Category: Blogger's Corner, organisation, target, resource, encourage, guidelines
New government legislation will require all businesses with more than 250 employees to publish data relating to pay of both female and male employees from April 2018. And while this date may seem a long way off at present, the gender pay gap is something which should be on every businesses agenda right now.
Movements were made towards closing the pay gap back in 1970 with the Equal Pay Act, and in 2010 the Equality Act stated that employers must give men and women equal pay if they do the same or broadly similar work. However, the gender gap currently stands at 19.4%.
From meeting a number of organisations through our work at Paydata, I don’t believe employers will have a problem meeting the new regulations, as the time and resources required should be easy targets to meet. The problem lies with addressing any pay gap, something which the government will be trying to encourage by introducing the new reporting guidelines.
44% of organisations currently measure the state of pay, however 77% of those that do, don’t report on their findings; and only 1% publishing the differences externally. While organisations will have no choice on the matter when mandatory reporting comes into effect, ignoring the figures now could greatly impact your business in the long run.
It’s reported that the gender gap won’t be closed until 2069 if the current pay trends continue. So, why are employers still refusing to address the gap?
What Employers Need to Do
The legislation requires employers who have more than 250 members of staff to report on baseline pay gap figures at 2017 and again in 2018, with figures published at the latter date. Employers will then be required to look into what is driving these figures and take action to close the gap.
Pay gap figures are to include bonuses and car allowances, which can increase the potential for gaps. Bonuses, in particular, are often where gaps occur as they are individually determined. Pay and bonus figures are to be analysed separately.
Data is then to be published on the businesses website, accessible to employees and the general public for three years. Figures also need to be submitted to the government through a designated website.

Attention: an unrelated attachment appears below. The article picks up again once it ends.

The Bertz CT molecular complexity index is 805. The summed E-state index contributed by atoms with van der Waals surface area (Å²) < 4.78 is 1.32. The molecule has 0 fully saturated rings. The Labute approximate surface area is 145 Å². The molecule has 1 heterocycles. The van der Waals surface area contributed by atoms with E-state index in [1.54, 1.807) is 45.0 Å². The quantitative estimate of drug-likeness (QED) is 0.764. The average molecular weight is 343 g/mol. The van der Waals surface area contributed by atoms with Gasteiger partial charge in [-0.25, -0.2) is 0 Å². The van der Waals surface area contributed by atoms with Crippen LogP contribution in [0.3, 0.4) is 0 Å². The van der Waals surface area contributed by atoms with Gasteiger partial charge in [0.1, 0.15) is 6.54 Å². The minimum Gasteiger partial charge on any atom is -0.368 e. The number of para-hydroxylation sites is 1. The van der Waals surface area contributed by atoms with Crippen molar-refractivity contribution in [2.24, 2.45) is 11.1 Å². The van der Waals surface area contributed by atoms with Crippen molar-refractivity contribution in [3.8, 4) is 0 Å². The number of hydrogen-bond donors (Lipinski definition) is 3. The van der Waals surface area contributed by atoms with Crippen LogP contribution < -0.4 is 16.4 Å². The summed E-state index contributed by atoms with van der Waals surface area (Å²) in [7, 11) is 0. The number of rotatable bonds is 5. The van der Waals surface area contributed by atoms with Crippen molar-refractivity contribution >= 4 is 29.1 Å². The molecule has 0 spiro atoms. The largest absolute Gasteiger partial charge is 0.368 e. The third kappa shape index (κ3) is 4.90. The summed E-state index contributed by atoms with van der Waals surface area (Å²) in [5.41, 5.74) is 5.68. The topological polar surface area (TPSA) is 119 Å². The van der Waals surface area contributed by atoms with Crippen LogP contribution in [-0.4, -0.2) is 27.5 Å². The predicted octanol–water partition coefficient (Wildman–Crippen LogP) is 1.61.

Put It On The Agenda Now
Many may be thinking that if the data isn’t required to be published for over a year and a half, why should it be addressed now. Yet, depending on when you review employees pay, your 2016 figures may influence your baseline gap in 2017. Those who review pay between May and December may find this to be the case, proving businesses shouldn’t be complacent about the 2018 deadline.
As mentioned earlier, employers shouldn’t find difficulty in reporting these figures, the problem lies with being able to explain any gaps and addressing these in due course.
The government has stated, “If gender pay gap reporting is to have any impact, it must help employers understand why pay gaps exist and lead to action to address these problems. It must be seen as the beginning of a process rather than the culmination of a tick box exercise.”
Employers need to ensure they are fully invested in resolving pay gaps, rather than just complying with another piece of government legislation. A full and detailed pay audit will truly identify genuine pay discrimination and explain any pay gaps which currently exist.
We’ve established a clear process employers can go through to address gaps:
- Decide the scope of the review and identify the data required;
- Identify where men and women are doing equal work, like work, work rated as equivalent or equal value;
- Collect pay data to identify gaps;
- Establish the cause of pay gaps and decide whether they are free from discrimination; and
- If pay gaps aren’t free from discrimination an equal pay action plan should be developed, if there are no gaps, this should be reviewed and monitored.
Don’t Ignore It
The gender pay gap is a big deal and certainly not something businesses should be pushing to the back of their minds. Not only does it have the potential to lead to bad feelings internally in the business, from a PR perspective ignoring the gap can lead to a public disaster.
You only need to look to the case where Birmingham City Council were liable for at least £757 million to settle equal pay claims from women who missed out on bonuses, to realise the impact a gap could have on your finances, not to mention your reputation from the inevitable media coverage.
Public image aside the impact addressing the gap will have on employee engagement, recruitment and retention is unfathomable. If through measuring and equalising the gap you can enable employees to feel more valued and respected in their working environment, then they are likely to be more productive and place their loyalties with you.
Pay is such an emotive subject that if you fail to place gender pay reporting as your highest priority over the next couple of years, you’re likely to see a decline in employee engagement and morale, attract less new talent and put your public image at risk.
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